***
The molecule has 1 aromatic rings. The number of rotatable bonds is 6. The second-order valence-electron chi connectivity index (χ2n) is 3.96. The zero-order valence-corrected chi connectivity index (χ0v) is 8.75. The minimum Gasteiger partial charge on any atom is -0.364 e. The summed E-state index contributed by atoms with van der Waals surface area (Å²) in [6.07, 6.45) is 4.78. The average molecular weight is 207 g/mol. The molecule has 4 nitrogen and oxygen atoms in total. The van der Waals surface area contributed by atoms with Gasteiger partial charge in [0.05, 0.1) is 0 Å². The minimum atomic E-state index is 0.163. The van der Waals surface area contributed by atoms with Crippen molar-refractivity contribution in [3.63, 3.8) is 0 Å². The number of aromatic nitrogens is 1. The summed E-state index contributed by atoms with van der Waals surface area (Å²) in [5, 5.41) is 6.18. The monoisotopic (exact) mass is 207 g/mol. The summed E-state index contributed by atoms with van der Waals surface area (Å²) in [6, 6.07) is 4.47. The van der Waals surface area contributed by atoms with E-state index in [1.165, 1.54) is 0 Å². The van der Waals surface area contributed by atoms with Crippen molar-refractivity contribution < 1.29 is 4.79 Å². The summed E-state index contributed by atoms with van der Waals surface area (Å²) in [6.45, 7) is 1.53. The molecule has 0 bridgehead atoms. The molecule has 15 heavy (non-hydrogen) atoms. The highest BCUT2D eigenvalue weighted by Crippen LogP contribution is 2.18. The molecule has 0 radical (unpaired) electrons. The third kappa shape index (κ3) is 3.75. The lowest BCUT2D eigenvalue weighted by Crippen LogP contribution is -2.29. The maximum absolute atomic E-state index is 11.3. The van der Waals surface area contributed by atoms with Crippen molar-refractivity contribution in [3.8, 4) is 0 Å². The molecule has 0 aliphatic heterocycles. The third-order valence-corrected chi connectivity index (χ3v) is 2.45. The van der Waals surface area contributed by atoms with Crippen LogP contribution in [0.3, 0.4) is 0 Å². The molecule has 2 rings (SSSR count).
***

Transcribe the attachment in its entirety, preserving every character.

The molecule has 1 aromatic rings. The number of rotatable bonds is 6. The second-order valence-electron chi connectivity index (χ2n) is 3.96. The zero-order valence-corrected chi connectivity index (χ0v) is 8.75. The minimum Gasteiger partial charge on any atom is -0.364 e. The summed E-state index contributed by atoms with van der Waals surface area (Å²) in [6.07, 6.45) is 4.78. The average molecular weight is 207 g/mol. The molecule has 4 nitrogen and oxygen atoms in total. The van der Waals surface area contributed by atoms with Gasteiger partial charge in [0.05, 0.1) is 0 Å². The minimum atomic E-state index is 0.163. The van der Waals surface area contributed by atoms with Crippen molar-refractivity contribution in [3.63, 3.8) is 0 Å². The number of aromatic nitrogens is 1. The summed E-state index contributed by atoms with van der Waals surface area (Å²) in [5, 5.41) is 6.18. The monoisotopic (exact) mass is 207 g/mol. The summed E-state index contributed by atoms with van der Waals surface area (Å²) in [6, 6.07) is 4.47. The van der Waals surface area contributed by atoms with E-state index in [1.165, 1.54) is 0 Å². The van der Waals surface area contributed by atoms with Crippen molar-refractivity contribution < 1.29 is 4.79 Å². The summed E-state index contributed by atoms with van der Waals surface area (Å²) in [6.45, 7) is 1.53. The molecule has 0 bridgehead atoms. The molecule has 15 heavy (non-hydrogen) atoms. The highest BCUT2D eigenvalue weighted by Crippen LogP contribution is 2.18. The molecule has 0 radical (unpaired) electrons. The third kappa shape index (κ3) is 3.75. The lowest BCUT2D eigenvalue weighted by Crippen LogP contribution is -2.29. The maximum absolute atomic E-state index is 11.3. The van der Waals surface area contributed by atoms with Crippen molar-refractivity contribution in [3.8, 4) is 0 Å². The molecule has 0 aliphatic heterocycles. The third-order valence-corrected chi connectivity index (χ3v) is 2.45. The van der Waals surface area contributed by atoms with Crippen LogP contribution in [0.3, 0.4) is 0 Å². The molecule has 2 rings (SSSR count).